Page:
Three days before Christmas, attorneys representing a coalition of 63 school districts delivered an unwelcome present to state officials: legal documents that would trigger the latest in a series of lawsuits over the way Texas finances—or more accurately, fails to finance—its public schools. The delivery was unwanted, but it was not unexpected. The ongoing battle between the state and its financially strapped school districts has become a story with a theme but no ending, dating back to the first successful school finance lawsuit, in 1984, Edgewood Independent School District et al. v. Kirby et al. (William Kirby was the commissioner of education at the time). Since then, Edgewood v. Kirby has been contested more times than the estate of J. Howard Marshall. David Thompson, the lead attorney for one of four groups of school districts that are suing the state, likens the long series of lawsuits to the Harry Potter novels: each one starts where the last one leaves off, and in the end, they fit together. Unfortunately, in school finance there is no philosopher’s stone that can turn bad policy into good.
It is, alas, all too easy to get lost in the intricacies of school finance and to lose sight of what is at stake, so let’s be clear at the outset: the argument is over nothing less than the future of Texas. When schools are underfunded, as they have been since at least 2005, students don’t learn. When students don’t learn, they emerge from high school unprepared for college. When they aren’t ready for college, they risk joining the 75 percent of adults in Texas who don’t have a college degree (the national average is 72 percent). When they lack a college degree, their chances of finding a secure place in the state’s workforce diminish accordingly.
And yet the process of financing public education remains the most intractable problem in state government. It never goes away, and it defeats nearly everyone who attempts to puzzle it out. Governors on both sides of the aisle have called some of the state’s most prominent citizens into service to work on the issue—John Connally brought in Houston lawyer (and soon-to-be Watergate special prosecutor) Leon Jaworski; Mark White turned to billionaire H. Ross Perot; Rick Perry relied on a longtime friend, former state comptroller John Sharp—but the basic problem has so far defied solution, and the legal fight never ends. In suit after suit, the issue is the same: Does the state’s approach to funding public schools violate the Texas constitution of 1876, which demands “the support and maintenance of an efficient system of public free schools”? In the initial Edgewood ruling, the Texas Supreme Court decided that the answer to this question was yes and established the precedent that an efficient system required that “children who live in poor districts and children who live in rich districts must be afforded a substantially equal opportunity to have access to educational funds.” This is an admirable and often expressed sentiment, and yet it has been immensely difficult to convert sentiment into reality.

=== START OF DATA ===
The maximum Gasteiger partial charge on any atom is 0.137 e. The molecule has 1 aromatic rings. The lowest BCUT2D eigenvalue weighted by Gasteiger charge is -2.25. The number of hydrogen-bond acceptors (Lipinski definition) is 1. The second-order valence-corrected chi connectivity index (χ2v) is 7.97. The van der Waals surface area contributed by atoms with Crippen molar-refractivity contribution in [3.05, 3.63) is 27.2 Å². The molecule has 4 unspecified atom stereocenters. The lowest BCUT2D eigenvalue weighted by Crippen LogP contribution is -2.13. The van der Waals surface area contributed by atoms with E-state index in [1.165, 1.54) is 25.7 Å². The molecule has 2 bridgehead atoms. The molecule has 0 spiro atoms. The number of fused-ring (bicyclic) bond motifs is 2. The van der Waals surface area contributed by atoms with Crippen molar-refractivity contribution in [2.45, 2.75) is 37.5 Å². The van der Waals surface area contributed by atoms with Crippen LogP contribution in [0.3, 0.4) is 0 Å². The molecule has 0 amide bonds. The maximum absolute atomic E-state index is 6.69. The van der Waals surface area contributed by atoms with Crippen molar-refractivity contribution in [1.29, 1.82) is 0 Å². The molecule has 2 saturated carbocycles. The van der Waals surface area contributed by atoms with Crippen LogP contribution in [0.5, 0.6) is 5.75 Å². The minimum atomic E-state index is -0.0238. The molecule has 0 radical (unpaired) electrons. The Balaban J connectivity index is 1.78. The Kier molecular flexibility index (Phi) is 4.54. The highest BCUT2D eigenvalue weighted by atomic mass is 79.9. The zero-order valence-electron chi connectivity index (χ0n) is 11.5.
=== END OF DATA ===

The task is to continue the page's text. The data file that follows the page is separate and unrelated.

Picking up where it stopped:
Inequity is sewed into the fabric of the state. It doesn’t take a law degree to understand that students who live in districts with considerable property wealth (archetype: Highland Park) have a funding advantage over students who live in districts with low property values (archetype: Edgewood, a district of mostly frame homes on San Antonio’s West Side). When districts seek to raise revenue locally by levying taxes on property, those with high property values can rake in the money, even if their tax rates are low. Those with low values can never catch up, even if their tax rates are high.
No one doubts that the system lacks fundamental fairness. Of the nine school finance lawsuits that have come before the Texas Supreme Court, the plaintiffs have won every case but one, in 1995. (That year, the court ruled that the school finance system was indeed constitutional, a decision that spared incoming governor George W. Bush the battles over school finance that had plagued several of his predecessors, including Ann Richards.) The most recent school finance case, 2005’s West Orange-Cove v. Neeley, was decided again for the plaintiffs. Justice Nathan Hecht, the author of the opinion, began on a weary note: “Once again this Court is called upon to determine whether the funding of Texas public schools violates the Texas Constitution.” The answer was unsurprising. Further down in the opinion, Hecht resorted to a metaphor to explain the failings of the current system:
In some areas of the state, education resembled a motorcycle with a 1,000 gallon fuel tank, and in other areas it resembled a tractor-trailer rig fueled out of a gallon bucket. Some vehicles were flooded, some purred along nicely, and some were always out of gas. A fleet of such vehicles is not efficient, even though a few of them may reach their destinations.